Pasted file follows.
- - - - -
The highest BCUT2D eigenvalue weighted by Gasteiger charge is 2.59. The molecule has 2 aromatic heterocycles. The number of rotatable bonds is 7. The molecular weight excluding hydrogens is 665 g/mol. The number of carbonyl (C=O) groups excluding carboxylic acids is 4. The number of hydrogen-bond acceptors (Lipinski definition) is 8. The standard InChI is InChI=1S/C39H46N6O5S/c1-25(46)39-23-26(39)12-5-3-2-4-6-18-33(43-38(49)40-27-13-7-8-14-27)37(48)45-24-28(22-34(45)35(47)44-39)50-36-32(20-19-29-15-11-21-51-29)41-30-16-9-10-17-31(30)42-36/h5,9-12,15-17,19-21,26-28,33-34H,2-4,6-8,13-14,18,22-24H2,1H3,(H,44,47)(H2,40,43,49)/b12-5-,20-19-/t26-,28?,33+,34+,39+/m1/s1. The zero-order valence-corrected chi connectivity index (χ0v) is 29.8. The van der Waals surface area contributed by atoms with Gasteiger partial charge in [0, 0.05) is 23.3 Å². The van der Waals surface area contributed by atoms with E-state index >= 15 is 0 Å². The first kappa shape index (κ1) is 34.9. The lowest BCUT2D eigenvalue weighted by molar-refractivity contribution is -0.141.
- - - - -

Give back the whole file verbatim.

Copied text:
The highest BCUT2D eigenvalue weighted by Gasteiger charge is 2.59. The molecule has 2 aromatic heterocycles. The number of rotatable bonds is 7. The molecular weight excluding hydrogens is 665 g/mol. The number of carbonyl (C=O) groups excluding carboxylic acids is 4. The number of hydrogen-bond acceptors (Lipinski definition) is 8. The standard InChI is InChI=1S/C39H46N6O5S/c1-25(46)39-23-26(39)12-5-3-2-4-6-18-33(43-38(49)40-27-13-7-8-14-27)37(48)45-24-28(22-34(45)35(47)44-39)50-36-32(20-19-29-15-11-21-51-29)41-30-16-9-10-17-31(30)42-36/h5,9-12,15-17,19-21,26-28,33-34H,2-4,6-8,13-14,18,22-24H2,1H3,(H,44,47)(H2,40,43,49)/b12-5-,20-19-/t26-,28?,33+,34+,39+/m1/s1. The zero-order valence-corrected chi connectivity index (χ0v) is 29.8. The van der Waals surface area contributed by atoms with Gasteiger partial charge in [0, 0.05) is 23.3 Å². The van der Waals surface area contributed by atoms with E-state index >= 15 is 0 Å². The first kappa shape index (κ1) is 34.9. The lowest BCUT2D eigenvalue weighted by molar-refractivity contribution is -0.141.